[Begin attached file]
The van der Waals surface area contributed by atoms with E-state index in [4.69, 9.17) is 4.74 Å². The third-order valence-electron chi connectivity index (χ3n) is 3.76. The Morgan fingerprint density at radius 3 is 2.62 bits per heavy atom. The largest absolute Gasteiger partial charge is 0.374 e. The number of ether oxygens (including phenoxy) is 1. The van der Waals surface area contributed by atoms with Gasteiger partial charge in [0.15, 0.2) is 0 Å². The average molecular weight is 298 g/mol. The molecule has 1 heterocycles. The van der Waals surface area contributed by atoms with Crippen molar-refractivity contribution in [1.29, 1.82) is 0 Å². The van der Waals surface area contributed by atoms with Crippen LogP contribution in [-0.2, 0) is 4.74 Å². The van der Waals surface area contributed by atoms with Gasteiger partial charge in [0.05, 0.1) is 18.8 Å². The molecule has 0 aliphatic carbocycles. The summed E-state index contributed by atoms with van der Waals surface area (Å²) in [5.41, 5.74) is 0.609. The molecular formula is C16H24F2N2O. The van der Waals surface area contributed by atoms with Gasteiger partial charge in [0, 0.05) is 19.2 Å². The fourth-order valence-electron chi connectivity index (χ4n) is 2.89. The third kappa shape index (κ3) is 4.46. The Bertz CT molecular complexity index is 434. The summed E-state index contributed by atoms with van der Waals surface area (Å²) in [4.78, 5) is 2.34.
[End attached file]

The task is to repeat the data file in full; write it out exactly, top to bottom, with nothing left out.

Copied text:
The van der Waals surface area contributed by atoms with E-state index in [4.69, 9.17) is 4.74 Å². The third-order valence-electron chi connectivity index (χ3n) is 3.76. The Morgan fingerprint density at radius 3 is 2.62 bits per heavy atom. The largest absolute Gasteiger partial charge is 0.374 e. The number of ether oxygens (including phenoxy) is 1. The van der Waals surface area contributed by atoms with Gasteiger partial charge in [0.15, 0.2) is 0 Å². The average molecular weight is 298 g/mol. The molecule has 1 heterocycles. The van der Waals surface area contributed by atoms with Crippen molar-refractivity contribution in [1.29, 1.82) is 0 Å². The van der Waals surface area contributed by atoms with Crippen LogP contribution in [-0.2, 0) is 4.74 Å². The van der Waals surface area contributed by atoms with Gasteiger partial charge in [0.05, 0.1) is 18.8 Å². The molecule has 0 aliphatic carbocycles. The summed E-state index contributed by atoms with van der Waals surface area (Å²) in [5.41, 5.74) is 0.609. The molecular formula is C16H24F2N2O. The van der Waals surface area contributed by atoms with Gasteiger partial charge in [0, 0.05) is 19.2 Å². The fourth-order valence-electron chi connectivity index (χ4n) is 2.89. The third kappa shape index (κ3) is 4.46. The Bertz CT molecular complexity index is 434. The summed E-state index contributed by atoms with van der Waals surface area (Å²) in [4.78, 5) is 2.34.